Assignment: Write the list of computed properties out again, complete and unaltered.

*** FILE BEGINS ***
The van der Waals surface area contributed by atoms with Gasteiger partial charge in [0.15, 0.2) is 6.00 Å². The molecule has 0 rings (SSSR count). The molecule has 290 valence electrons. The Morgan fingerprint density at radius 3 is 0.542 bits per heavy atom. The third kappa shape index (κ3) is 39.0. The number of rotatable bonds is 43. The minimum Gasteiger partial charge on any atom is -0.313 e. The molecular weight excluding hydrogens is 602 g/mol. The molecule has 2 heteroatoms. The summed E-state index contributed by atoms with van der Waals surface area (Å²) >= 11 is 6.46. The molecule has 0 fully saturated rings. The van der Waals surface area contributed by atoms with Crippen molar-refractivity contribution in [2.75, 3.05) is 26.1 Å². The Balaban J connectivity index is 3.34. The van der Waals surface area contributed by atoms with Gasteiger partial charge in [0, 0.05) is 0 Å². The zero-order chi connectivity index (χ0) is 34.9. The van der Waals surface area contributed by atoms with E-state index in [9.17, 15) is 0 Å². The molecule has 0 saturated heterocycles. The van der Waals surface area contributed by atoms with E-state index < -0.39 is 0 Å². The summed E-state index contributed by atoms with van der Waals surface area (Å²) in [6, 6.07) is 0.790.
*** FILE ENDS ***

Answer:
The van der Waals surface area contributed by atoms with Gasteiger partial charge in [0.15, 0.2) is 6.00 Å². The molecule has 0 rings (SSSR count). The molecule has 290 valence electrons. The Morgan fingerprint density at radius 3 is 0.542 bits per heavy atom. The third kappa shape index (κ3) is 39.0. The number of rotatable bonds is 43. The minimum Gasteiger partial charge on any atom is -0.313 e. The molecular weight excluding hydrogens is 602 g/mol. The molecule has 2 heteroatoms. The summed E-state index contributed by atoms with van der Waals surface area (Å²) >= 11 is 6.46. The molecule has 0 fully saturated rings. The van der Waals surface area contributed by atoms with Crippen molar-refractivity contribution in [2.75, 3.05) is 26.1 Å². The Balaban J connectivity index is 3.34. The van der Waals surface area contributed by atoms with Gasteiger partial charge in [0, 0.05) is 0 Å². The zero-order chi connectivity index (χ0) is 34.9. The van der Waals surface area contributed by atoms with E-state index in [9.17, 15) is 0 Å². The molecule has 0 saturated heterocycles. The van der Waals surface area contributed by atoms with E-state index < -0.39 is 0 Å². The summed E-state index contributed by atoms with van der Waals surface area (Å²) in [6, 6.07) is 0.790.